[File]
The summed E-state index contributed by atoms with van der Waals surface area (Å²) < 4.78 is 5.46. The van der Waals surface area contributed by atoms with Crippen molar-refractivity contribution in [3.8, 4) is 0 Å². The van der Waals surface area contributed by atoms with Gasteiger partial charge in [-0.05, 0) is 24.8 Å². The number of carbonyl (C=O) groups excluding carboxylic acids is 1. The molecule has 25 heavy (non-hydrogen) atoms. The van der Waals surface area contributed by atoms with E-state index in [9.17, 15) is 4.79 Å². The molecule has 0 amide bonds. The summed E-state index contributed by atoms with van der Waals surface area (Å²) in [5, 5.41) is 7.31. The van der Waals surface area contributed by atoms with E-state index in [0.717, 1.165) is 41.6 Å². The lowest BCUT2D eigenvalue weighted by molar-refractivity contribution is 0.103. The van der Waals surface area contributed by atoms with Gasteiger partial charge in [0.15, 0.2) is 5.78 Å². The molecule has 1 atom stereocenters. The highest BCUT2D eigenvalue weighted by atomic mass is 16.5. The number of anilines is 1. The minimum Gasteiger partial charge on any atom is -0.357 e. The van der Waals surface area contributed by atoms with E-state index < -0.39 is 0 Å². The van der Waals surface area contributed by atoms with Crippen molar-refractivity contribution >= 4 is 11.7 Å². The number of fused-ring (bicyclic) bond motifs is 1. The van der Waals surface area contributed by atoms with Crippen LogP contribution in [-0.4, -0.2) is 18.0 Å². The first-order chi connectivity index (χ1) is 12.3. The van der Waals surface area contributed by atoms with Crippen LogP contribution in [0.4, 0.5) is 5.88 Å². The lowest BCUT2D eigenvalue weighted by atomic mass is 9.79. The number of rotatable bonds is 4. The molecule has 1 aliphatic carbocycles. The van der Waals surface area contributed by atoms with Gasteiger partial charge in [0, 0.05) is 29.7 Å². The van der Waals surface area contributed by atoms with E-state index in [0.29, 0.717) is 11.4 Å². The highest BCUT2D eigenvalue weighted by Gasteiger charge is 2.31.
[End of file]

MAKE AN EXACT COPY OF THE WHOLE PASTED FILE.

The summed E-state index contributed by atoms with van der Waals surface area (Å²) < 4.78 is 5.46. The van der Waals surface area contributed by atoms with Crippen molar-refractivity contribution in [3.8, 4) is 0 Å². The van der Waals surface area contributed by atoms with Gasteiger partial charge in [-0.05, 0) is 24.8 Å². The number of carbonyl (C=O) groups excluding carboxylic acids is 1. The molecule has 25 heavy (non-hydrogen) atoms. The van der Waals surface area contributed by atoms with E-state index in [9.17, 15) is 4.79 Å². The molecule has 0 amide bonds. The summed E-state index contributed by atoms with van der Waals surface area (Å²) in [5, 5.41) is 7.31. The van der Waals surface area contributed by atoms with E-state index in [0.717, 1.165) is 41.6 Å². The lowest BCUT2D eigenvalue weighted by molar-refractivity contribution is 0.103. The van der Waals surface area contributed by atoms with Gasteiger partial charge in [0.15, 0.2) is 5.78 Å². The molecule has 1 atom stereocenters. The highest BCUT2D eigenvalue weighted by atomic mass is 16.5. The number of anilines is 1. The minimum Gasteiger partial charge on any atom is -0.357 e. The van der Waals surface area contributed by atoms with E-state index < -0.39 is 0 Å². The van der Waals surface area contributed by atoms with Crippen molar-refractivity contribution >= 4 is 11.7 Å². The number of fused-ring (bicyclic) bond motifs is 1. The van der Waals surface area contributed by atoms with Crippen LogP contribution in [-0.4, -0.2) is 18.0 Å². The first-order chi connectivity index (χ1) is 12.3. The van der Waals surface area contributed by atoms with Crippen LogP contribution in [0.4, 0.5) is 5.88 Å². The lowest BCUT2D eigenvalue weighted by atomic mass is 9.79. The number of rotatable bonds is 4. The molecule has 1 aliphatic carbocycles. The van der Waals surface area contributed by atoms with Gasteiger partial charge in [0, 0.05) is 29.7 Å². The van der Waals surface area contributed by atoms with E-state index in [0.29, 0.717) is 11.4 Å². The highest BCUT2D eigenvalue weighted by Gasteiger charge is 2.31.